Covid-19: why some researchers are calling for the generalization of “bad tests”

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Covid-19: the use of cheap tests to detect more infected people

In France, the Ministry of Health has observed an upsurge in the number of Covid-19 cases for several weeks. To limit the spread of the virus, health authorities recommend carrying out screening tests as soon as the slightest symptom appears. A patient with the coronavirus may experience fever, cough, shortness of breath, or loss of taste and smell.

Recently, researchers at Harvard University (United States) called for the generalization of rapid tests to detect a greater number of patients with Covid-19. Their cost varies from one to five dollars. Michael Mina, professor of epidemiology at Harvard, in particular asked the American drug agency (FDA) to authorize the sale of these tests. For now, no action has been taken by the institution.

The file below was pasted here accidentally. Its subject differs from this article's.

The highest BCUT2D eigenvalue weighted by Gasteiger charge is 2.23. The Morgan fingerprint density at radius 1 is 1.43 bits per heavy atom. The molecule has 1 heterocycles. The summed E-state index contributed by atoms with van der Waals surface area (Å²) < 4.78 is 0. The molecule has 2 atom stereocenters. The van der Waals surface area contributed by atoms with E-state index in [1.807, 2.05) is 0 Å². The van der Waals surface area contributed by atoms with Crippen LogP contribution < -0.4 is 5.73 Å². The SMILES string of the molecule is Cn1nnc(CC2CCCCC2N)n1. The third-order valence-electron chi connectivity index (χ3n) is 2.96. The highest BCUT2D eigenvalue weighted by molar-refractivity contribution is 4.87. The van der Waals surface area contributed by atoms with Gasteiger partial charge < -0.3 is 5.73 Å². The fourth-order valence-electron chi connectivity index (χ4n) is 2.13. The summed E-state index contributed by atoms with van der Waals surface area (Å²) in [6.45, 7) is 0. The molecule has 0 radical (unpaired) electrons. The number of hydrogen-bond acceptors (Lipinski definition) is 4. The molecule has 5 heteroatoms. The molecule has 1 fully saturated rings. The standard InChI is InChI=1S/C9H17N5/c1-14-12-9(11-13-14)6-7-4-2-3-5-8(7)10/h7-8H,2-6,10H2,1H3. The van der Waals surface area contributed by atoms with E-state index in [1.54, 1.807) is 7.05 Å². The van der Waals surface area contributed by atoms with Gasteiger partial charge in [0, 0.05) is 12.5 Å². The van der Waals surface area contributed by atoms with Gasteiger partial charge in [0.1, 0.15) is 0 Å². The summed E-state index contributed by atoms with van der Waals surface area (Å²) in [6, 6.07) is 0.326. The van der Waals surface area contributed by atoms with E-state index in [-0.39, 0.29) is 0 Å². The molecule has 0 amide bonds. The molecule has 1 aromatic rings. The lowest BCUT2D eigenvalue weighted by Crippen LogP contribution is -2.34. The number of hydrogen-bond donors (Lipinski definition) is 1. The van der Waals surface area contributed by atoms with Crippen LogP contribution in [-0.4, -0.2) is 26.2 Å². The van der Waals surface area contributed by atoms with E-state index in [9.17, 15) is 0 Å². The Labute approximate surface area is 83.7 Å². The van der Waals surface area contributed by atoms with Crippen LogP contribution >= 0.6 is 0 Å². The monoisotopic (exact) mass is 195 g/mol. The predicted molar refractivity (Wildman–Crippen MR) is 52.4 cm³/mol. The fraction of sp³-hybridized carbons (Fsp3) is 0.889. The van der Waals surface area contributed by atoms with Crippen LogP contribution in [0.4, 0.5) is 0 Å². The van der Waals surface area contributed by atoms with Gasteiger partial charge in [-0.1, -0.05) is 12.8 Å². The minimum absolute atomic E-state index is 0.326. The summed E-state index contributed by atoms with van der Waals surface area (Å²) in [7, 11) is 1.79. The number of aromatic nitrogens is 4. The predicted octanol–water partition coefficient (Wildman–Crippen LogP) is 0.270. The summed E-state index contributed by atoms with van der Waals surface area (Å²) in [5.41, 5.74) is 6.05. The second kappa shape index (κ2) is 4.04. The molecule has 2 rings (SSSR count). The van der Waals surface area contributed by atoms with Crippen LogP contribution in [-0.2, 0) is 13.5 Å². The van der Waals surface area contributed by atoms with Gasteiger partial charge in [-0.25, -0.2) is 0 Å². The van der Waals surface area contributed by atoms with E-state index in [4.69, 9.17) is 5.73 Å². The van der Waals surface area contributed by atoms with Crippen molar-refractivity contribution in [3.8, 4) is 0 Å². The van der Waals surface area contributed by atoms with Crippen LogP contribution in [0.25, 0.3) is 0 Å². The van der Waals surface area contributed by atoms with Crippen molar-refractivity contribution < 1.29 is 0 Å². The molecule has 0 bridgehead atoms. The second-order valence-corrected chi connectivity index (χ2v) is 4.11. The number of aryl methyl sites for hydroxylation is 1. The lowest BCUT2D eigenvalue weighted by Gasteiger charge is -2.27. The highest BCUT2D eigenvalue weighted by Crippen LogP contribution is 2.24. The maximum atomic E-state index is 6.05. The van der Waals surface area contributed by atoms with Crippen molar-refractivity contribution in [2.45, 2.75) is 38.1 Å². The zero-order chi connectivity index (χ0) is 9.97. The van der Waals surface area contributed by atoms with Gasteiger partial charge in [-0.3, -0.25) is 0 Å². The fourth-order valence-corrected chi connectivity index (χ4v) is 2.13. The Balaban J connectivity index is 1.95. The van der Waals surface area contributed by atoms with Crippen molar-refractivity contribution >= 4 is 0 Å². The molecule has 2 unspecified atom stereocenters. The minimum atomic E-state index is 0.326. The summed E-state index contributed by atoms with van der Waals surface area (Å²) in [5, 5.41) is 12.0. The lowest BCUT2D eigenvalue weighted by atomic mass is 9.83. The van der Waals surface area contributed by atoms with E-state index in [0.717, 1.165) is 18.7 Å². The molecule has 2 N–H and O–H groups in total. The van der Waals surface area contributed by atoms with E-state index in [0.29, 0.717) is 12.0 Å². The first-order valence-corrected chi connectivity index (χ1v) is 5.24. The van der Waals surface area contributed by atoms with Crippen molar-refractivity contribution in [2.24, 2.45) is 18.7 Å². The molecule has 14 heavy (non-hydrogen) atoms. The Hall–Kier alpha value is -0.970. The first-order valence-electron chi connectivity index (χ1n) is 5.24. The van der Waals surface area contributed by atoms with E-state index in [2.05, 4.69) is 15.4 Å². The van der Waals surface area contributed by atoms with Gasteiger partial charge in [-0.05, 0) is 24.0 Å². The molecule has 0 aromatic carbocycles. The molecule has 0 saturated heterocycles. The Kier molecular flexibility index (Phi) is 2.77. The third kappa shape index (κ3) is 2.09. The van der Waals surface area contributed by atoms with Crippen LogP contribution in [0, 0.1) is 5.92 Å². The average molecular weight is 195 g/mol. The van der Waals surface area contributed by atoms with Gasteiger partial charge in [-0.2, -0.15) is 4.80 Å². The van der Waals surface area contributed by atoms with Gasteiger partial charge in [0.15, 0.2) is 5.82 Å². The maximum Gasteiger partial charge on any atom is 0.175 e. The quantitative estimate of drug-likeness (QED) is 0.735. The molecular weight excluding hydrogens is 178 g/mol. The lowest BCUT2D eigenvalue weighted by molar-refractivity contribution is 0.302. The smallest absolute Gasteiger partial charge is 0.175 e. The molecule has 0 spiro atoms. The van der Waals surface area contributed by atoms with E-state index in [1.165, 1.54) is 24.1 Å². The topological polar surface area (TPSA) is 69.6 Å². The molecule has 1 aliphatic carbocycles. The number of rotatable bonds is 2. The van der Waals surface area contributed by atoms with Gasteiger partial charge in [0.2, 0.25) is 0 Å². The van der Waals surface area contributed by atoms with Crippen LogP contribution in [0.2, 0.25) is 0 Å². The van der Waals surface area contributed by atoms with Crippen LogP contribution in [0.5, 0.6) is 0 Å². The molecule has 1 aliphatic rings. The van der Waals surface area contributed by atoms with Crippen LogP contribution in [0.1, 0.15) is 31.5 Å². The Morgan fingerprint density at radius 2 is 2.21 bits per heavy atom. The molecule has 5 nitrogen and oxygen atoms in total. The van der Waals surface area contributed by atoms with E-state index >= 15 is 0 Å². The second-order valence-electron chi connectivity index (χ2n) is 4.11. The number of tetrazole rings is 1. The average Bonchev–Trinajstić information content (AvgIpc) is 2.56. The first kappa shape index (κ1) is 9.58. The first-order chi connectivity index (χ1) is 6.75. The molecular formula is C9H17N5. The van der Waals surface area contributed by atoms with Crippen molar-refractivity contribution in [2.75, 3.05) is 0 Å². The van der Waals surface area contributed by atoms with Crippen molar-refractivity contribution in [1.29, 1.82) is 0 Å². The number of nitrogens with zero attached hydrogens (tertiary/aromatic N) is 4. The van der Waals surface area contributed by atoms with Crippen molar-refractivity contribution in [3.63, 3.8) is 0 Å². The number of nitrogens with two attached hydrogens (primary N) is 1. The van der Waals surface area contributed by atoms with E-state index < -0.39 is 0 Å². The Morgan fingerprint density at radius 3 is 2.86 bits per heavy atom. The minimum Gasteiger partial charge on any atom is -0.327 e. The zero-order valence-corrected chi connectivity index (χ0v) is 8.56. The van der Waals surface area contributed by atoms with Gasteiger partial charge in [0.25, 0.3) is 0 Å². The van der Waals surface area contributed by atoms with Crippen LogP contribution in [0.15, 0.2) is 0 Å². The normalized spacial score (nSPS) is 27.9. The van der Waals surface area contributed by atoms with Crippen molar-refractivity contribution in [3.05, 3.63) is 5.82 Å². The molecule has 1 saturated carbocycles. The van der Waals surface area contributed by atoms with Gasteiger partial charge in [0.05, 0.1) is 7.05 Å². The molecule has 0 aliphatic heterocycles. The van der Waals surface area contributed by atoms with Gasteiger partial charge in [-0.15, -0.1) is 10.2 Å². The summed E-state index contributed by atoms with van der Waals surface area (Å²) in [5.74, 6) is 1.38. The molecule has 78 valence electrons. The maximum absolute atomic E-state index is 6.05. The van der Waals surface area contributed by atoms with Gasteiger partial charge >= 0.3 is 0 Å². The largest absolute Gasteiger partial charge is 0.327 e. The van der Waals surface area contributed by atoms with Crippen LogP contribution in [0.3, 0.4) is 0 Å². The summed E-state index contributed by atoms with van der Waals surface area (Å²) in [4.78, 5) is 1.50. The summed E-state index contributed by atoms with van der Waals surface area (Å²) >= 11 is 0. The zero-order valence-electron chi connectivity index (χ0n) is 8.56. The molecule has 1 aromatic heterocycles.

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Considered to be unreliable, these tests would nevertheless be more accessible for a majority of the population. According to Professor Mina, few people in the United States get tested by PCR because these tests are expensive and lead to several weeks of delay before obtaining the results.

The problem with these rapid tests? They have low sensitivity. Consequently, they miss many positive cases and deliver “false negatives”. But thanks to their low cost, it would be possible to perform several rapid tests per week. “We are so committed to high-end and expensive testing that we don’t test anyone. Maybe we just need a null test. If it is so cheap that it can be used frequently, then it might detect 85% of people with contagion, instead of less than 5% “, explained Michael Mina in the podcast This Week in Virology.

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